“It’s interesting how much people long to fill in the gaps when someone in the public eye doesn’t share their personal life. I understand their frustration. I like how people will post pictures of me with other women that I adore, hugging on red carpets, and say, ‘See?’ Are we so uncomfortable with love between two people of the same gender that we immediately label it as sexual? But I’ve never been bothered by the lesbian rumor. There’s nothing offensive about it, so there’s no reason to be offended.
“Scandal” star Kerry Washington is notoriously private about her personal life. She married in secret in June and has not publicly commented on the rumor, according to Us Weekly, that she is pregnant with her first child. And, she notes on the Advocate‘s blog, people are all too happy to speculate that because she isn’t showing off her man all around town, it must mean she must be a lesbian. Being a lesbian is fine, of course, but don’t people realize there’s more than one reason a celebrity might ask for privacy?
After the jump, here’s Washington on reaching African-Americans about issues facing gay couples through “Scandal,” as well as the similarities between ‘passing’ as white and being in the closet: Keep reading »
“We are doing everything, both the organizers and our athletes and fans, so that participants and guests feel comfortable in Sochi, regardless of nationality, race or sexual orientation…”
Russian President Vladimir Putin insisted that gay participants and attendees of the upcoming 2014 Olympic festivities in Sochi will be welcome. Given Russia’s harsh anti-gay laws and the backlash they’ve been receiving, that’s hard to imagine, but here’s hoping he keeps his word. Russia has received international criticism for its criminalization of homosexuality, and that’s making for a tense lead-up to the Olympics. [TIME] [Image via WENN]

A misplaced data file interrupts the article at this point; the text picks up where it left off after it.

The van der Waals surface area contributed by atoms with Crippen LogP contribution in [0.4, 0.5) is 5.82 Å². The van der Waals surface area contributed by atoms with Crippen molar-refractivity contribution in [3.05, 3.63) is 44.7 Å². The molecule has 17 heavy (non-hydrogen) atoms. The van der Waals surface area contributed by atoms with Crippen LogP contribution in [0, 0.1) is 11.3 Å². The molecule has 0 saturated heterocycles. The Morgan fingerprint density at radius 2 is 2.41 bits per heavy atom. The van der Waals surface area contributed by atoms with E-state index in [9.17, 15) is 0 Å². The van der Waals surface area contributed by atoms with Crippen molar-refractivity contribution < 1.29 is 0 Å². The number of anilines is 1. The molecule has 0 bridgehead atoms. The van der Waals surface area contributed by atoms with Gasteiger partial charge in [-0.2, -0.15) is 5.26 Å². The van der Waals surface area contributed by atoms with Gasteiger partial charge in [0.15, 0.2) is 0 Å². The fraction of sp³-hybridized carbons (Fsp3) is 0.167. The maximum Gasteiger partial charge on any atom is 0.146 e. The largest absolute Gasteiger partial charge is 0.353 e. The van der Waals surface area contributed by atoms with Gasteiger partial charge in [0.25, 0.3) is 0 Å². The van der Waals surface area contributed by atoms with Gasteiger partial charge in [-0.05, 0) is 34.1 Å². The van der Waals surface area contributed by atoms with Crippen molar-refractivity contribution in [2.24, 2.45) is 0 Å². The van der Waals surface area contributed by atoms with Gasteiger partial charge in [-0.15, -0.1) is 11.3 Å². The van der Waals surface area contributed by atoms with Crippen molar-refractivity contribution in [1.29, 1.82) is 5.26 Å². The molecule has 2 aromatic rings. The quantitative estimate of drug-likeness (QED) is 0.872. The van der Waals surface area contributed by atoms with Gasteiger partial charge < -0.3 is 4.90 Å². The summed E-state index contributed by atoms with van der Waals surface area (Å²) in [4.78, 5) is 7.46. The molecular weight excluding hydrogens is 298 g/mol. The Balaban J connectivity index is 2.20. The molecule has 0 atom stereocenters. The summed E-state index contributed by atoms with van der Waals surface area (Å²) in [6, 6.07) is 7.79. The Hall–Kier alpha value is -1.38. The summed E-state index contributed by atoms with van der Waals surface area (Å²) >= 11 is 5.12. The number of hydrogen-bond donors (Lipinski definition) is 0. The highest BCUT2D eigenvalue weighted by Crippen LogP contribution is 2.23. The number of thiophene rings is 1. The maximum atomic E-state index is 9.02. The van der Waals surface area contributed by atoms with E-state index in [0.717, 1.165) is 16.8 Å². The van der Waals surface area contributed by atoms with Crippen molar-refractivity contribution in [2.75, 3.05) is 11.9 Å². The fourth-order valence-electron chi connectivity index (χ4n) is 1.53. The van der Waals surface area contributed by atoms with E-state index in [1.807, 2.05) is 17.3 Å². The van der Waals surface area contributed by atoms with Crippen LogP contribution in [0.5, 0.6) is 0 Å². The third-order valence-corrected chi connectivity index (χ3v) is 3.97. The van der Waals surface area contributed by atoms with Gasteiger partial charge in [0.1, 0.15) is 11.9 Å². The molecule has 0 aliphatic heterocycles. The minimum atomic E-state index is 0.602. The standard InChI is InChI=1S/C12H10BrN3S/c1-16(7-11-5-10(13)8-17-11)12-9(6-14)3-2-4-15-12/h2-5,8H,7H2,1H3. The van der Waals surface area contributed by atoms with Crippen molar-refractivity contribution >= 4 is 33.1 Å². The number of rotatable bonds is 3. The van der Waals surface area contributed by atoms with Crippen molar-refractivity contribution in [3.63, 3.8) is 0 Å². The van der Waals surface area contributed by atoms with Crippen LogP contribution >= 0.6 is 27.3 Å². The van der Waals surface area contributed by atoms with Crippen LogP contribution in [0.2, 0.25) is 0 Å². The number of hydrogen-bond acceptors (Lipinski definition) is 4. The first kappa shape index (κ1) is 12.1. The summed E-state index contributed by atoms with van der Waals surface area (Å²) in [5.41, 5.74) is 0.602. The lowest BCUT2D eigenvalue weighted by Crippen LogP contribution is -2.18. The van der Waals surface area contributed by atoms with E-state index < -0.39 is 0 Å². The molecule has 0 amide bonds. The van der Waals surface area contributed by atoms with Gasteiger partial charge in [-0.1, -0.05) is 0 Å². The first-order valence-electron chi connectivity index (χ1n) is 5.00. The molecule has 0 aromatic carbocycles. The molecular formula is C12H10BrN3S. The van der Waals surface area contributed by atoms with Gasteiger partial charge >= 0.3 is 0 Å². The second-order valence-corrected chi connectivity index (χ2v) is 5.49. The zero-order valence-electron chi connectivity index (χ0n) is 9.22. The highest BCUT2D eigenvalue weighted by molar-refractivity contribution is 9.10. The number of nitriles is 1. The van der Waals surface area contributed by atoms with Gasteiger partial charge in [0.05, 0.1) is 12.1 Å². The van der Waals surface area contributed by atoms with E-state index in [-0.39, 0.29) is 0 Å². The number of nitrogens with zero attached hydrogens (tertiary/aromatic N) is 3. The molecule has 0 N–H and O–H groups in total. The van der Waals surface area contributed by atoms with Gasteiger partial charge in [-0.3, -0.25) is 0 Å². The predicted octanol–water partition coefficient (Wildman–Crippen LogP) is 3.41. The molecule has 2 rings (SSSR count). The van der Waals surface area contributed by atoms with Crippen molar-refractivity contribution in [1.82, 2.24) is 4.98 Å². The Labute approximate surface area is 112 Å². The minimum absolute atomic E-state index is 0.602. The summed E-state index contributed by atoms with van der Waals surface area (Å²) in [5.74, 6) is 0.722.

I didn’t expect a can-usually-be-counted-on-for-fluff article about marriage in the Sunday Styles section of the New York Times to be so damn depressing. But I suppose that’s a conclusion to be expected when one starts wondering, what’s the point of it all? Keep reading »
“I risk jail time just going there, but the Olympics are not the place to make a political statement. I’m not a politician and I don’t really talk about politics. You don’t have to agree with the politics, but you have to respect the culture of a country you are visiting. … It’s pretty obvious that I’ve been gay my whole life. … I don’t need to break any laws or wear a rainbow pin to show people that I support gay rights. I think I’ll do that just by being in Sochi and supporting our people there and know they are not alone. … The gay community has not reacted well to me because some people think it’s my responsibility to be an activist. They’re expecting me to hate Russia because I haven’t been given equal rights in Russia. … If it’s good enough for Elton John, it’s good enough for me. Every country’s going to have its issues.”
My gay BF Johnny Weir isn’t one to keep his opinions to himself. That includes defending himself from criticism that he should boycott the 2014 Olympics in Sochi, Russia, instead of covering figure skating for NBC as an openly gay man married to another man (who is Russian!). Russia is a notoriously anti-gay country, brutally abusing gays and lesbians and recently criminalizing homosexuality. But Weir, who has had Russian coaches and traveled to the country many times, said it is possible to support gay rights without choosing to exclude yourself from something you love. What do y’all think? [New York Times] [Image via Splash News]
Kaitlyn Hunt, a lesbian teen in Florida who was charged with having sexual relations with a minor after her younger girlfriend’s parents objected to their consensual relationship, has entered a plea deal which will require jail time for four months. Hunt, who dated her 14-year-old girlfriend while she was 18, will also have two years of house arrest with electronic monitoring and nine months of monitored probation.
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In a piece published yesterday in the Huffington Post, DapperQ Managing Editor, Anita Dolce Vita, does a bang up job of explaining why, not only is telling a gay woman “she’s too pretty to be a lesbian” or “you shouldn’t have a hard time finding a boyfriend” or “you don’t look like a lesbian” NOT a compliment (as some men seem to believe), but an insulting form of homophobia. “Most people who spew such nonsense expect me to delight in their backhanded praise and are surprised when I inform them that telling someone that she is too pretty to be a lesbian is actually not a compliment,” she writes. “Believing that there is a point on some arbitrary scale at which a woman is too attractive to be gay is based on the assumption that heterosexual women are inherently better-looking, and that’s just plain homophobic.” Keep reading »